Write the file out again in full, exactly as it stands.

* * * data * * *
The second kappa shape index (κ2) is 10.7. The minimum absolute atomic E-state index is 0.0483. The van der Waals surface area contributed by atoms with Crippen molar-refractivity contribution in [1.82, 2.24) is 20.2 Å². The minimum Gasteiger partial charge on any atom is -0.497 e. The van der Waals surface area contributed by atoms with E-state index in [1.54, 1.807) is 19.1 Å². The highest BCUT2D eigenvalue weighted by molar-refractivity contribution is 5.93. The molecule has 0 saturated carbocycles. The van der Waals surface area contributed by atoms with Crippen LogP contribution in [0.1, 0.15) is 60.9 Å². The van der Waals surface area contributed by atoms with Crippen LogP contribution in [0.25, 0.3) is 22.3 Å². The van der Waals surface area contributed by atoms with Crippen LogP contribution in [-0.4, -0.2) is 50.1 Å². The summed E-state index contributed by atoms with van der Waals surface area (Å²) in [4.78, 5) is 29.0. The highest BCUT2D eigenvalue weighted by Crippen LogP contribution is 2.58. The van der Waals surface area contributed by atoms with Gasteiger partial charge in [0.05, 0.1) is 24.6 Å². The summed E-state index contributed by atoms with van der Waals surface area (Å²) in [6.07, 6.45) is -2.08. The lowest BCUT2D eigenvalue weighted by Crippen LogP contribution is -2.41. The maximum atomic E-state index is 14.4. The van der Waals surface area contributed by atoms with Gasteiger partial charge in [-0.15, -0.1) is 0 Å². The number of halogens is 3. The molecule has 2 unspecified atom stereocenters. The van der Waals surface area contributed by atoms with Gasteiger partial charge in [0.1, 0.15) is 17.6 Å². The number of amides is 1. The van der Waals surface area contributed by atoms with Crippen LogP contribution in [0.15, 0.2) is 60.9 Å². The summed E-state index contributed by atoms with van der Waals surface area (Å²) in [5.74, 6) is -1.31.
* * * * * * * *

The second kappa shape index (κ2) is 10.7. The minimum absolute atomic E-state index is 0.0483. The van der Waals surface area contributed by atoms with Crippen molar-refractivity contribution in [1.82, 2.24) is 20.2 Å². The minimum Gasteiger partial charge on any atom is -0.497 e. The van der Waals surface area contributed by atoms with E-state index in [1.54, 1.807) is 19.1 Å². The highest BCUT2D eigenvalue weighted by molar-refractivity contribution is 5.93. The molecule has 0 saturated carbocycles. The van der Waals surface area contributed by atoms with Crippen LogP contribution in [0.1, 0.15) is 60.9 Å². The van der Waals surface area contributed by atoms with Crippen LogP contribution in [0.25, 0.3) is 22.3 Å². The van der Waals surface area contributed by atoms with Crippen LogP contribution in [-0.4, -0.2) is 50.1 Å². The summed E-state index contributed by atoms with van der Waals surface area (Å²) in [4.78, 5) is 29.0. The highest BCUT2D eigenvalue weighted by Crippen LogP contribution is 2.58. The van der Waals surface area contributed by atoms with Gasteiger partial charge in [0.05, 0.1) is 24.6 Å². The summed E-state index contributed by atoms with van der Waals surface area (Å²) in [6.07, 6.45) is -2.08. The lowest BCUT2D eigenvalue weighted by Crippen LogP contribution is -2.41. The maximum atomic E-state index is 14.4. The van der Waals surface area contributed by atoms with Gasteiger partial charge in [-0.15, -0.1) is 0 Å². The number of halogens is 3. The molecule has 2 unspecified atom stereocenters. The van der Waals surface area contributed by atoms with Gasteiger partial charge in [0.1, 0.15) is 17.6 Å². The number of amides is 1. The van der Waals surface area contributed by atoms with Crippen LogP contribution in [0.15, 0.2) is 60.9 Å². The summed E-state index contributed by atoms with van der Waals surface area (Å²) in [5.74, 6) is -1.31.